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The Entrepreneurs’ Chronicle

Issue Three | Sunday May 4, 2003
Subscribers: 9166

Editor: Ryan P. Allis, University of North Carolina at Chapel Hill
Sponsors: Center for Entrepreneurship & Technology Venturing, The Entrepreneurs’ Coalition

"The only place where success comes before work is in the dictionary" – Vidal Sassoon, entrepreneur


1. Message from the Editor: On This Third Issue
2. How to Understand Your Customers
3. The Best and Worst Things About Being an Entrepreneur
4. Distinguished Entrepreneur Interview with Christy Shafer, CEO of Inspire Pharmaceuticals

This newsletter may be read online at

Section One
Message from the Editor

Welcome to the third issue of The Entrepreneurs’ Chronicle. This newsletter will contain articles on topics related to entrepreneurship, interviews with entrepreneurs, and reviews of books appropriate for the entrepreneur. It is published the first week of every month and brought to you by, the Entrepreneurs’ Coalition, and the Center for Entrepreneurship & Technology Venturing at the University of North Carolina at Chapel Hill.

This month’s issue begins with an excerpt from an article from the Business 101 series at entitled, "How to Understand Your Customers." Following this is an article on the best and worst things about being an entrepreneur as stated by six successful entrepreneurs. Finally, the newsletter concludes with our second Distinguished Entrepreneur Interview. Christy Shafer, CEO of Inspire Pharmaceuticals, a North Carolina company that discovers and develops new drugs to treat diseases characterized by deficiencies in the body’s defense mechanisms.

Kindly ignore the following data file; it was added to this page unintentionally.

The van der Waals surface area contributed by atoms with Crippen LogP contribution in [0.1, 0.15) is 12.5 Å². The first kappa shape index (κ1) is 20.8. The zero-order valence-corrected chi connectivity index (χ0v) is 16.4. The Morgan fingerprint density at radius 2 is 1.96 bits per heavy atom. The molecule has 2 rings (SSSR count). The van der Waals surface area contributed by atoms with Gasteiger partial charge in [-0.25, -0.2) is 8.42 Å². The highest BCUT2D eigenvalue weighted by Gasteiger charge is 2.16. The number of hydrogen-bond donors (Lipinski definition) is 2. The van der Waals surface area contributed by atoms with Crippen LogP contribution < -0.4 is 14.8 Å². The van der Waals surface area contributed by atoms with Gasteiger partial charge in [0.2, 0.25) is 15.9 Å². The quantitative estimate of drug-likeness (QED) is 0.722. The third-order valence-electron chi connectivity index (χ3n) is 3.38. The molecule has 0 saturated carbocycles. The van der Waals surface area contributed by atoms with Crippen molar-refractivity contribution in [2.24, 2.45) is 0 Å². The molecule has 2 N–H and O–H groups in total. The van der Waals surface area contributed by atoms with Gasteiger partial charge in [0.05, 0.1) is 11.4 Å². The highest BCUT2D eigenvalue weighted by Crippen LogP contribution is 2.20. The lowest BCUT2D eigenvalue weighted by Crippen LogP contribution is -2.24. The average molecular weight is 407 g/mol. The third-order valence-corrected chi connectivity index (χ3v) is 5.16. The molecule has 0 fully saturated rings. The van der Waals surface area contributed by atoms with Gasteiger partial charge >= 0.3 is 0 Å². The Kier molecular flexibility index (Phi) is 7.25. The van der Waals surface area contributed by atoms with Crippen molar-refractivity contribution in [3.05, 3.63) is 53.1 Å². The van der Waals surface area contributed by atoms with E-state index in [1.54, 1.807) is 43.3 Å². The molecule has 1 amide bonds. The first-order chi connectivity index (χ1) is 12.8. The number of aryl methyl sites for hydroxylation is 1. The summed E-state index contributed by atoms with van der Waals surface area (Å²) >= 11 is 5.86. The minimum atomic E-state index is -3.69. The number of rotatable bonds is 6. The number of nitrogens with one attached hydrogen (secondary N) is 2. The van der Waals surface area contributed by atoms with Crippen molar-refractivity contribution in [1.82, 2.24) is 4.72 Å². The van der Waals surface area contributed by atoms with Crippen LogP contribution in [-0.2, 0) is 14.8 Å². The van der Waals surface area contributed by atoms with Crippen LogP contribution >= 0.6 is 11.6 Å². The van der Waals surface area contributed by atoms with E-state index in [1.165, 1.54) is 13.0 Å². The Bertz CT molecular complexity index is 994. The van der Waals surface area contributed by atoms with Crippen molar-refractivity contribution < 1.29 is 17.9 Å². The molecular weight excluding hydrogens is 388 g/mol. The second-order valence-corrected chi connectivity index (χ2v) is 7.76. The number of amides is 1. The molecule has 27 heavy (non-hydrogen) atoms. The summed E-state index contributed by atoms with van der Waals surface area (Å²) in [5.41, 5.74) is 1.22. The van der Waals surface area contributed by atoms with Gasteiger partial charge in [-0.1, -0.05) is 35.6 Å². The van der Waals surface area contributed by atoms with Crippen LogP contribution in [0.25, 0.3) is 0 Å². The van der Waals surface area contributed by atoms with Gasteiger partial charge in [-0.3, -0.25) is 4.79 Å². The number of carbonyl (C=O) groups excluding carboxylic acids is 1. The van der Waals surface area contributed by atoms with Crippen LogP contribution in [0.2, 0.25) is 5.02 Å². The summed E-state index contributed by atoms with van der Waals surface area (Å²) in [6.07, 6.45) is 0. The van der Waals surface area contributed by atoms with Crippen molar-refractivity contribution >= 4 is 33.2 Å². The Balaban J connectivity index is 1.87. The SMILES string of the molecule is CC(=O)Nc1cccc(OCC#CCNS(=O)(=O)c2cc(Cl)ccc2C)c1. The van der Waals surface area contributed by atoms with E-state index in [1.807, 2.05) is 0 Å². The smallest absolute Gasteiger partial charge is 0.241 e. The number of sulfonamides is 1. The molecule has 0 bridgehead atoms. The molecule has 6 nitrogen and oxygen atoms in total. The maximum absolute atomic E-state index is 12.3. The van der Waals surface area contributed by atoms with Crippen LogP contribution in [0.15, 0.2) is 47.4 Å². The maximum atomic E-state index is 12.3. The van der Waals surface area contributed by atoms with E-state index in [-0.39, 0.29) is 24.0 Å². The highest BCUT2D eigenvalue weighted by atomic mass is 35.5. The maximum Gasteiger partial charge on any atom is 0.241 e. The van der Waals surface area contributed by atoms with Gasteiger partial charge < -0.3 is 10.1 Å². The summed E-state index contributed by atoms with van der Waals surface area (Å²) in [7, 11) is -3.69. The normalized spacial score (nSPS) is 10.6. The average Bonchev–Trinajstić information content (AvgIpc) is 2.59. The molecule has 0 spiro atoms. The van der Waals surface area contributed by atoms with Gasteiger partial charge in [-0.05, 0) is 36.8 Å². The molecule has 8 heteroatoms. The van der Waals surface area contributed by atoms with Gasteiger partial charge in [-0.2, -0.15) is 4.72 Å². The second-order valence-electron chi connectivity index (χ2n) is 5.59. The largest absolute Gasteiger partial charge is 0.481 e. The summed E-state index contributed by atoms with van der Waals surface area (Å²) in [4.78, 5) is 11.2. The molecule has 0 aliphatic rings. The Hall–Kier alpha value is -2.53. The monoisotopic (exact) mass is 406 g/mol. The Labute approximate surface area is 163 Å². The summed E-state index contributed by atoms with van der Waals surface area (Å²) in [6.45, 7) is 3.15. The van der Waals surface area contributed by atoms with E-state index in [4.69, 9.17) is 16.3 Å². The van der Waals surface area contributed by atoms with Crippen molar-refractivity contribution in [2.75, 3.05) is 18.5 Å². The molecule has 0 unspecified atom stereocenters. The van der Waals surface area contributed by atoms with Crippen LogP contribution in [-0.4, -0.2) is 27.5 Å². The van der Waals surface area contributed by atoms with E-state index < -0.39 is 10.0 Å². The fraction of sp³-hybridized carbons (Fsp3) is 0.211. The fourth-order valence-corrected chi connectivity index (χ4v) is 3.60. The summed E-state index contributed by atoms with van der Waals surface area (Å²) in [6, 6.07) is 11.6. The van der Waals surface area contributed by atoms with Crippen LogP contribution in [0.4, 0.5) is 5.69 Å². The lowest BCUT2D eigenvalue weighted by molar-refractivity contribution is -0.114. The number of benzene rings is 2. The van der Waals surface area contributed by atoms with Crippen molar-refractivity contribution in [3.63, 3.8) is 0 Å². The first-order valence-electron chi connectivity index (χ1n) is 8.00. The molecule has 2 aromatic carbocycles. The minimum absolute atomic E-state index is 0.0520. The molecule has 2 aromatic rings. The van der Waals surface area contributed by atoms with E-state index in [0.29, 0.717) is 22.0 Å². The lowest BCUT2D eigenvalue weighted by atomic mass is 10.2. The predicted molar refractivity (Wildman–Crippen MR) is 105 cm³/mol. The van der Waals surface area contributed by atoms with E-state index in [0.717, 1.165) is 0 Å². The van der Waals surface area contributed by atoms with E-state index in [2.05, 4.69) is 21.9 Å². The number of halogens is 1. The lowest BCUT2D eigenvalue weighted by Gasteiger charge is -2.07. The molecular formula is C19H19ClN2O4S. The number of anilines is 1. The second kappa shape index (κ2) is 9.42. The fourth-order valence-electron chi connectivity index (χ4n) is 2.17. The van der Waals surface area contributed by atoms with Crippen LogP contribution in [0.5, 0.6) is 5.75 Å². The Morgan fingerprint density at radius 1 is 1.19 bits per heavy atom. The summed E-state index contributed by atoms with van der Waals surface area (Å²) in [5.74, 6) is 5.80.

If you have any comments, suggestions, or would like to contribute content to be published in the newsletter or online, I encourage you to contact me at Please do feel free to forward this newsletter on to your colleagues and associates. On behalf of the team I thank you for being a subscriber.

Yours entrepreneurially,
Ryan P. Allis, founder
Business & Entrepreneurship Resource

Section Two
How to Understand Your Customers
Contributed by

Understanding one’s customers is so important that large corporations spend hundreds of millions annually on market research. Although such formal research is important, a small firm can usually avoid this expense. Typically, the owner or manager of a small concern knows the customers personally. From this foundation, understanding of your customers can be built by a systematic effort. A comprehensive system for understanding is what Rudyard Kipling called his six honest serving men. “Their names are What and Why and When and How and Where and Who.”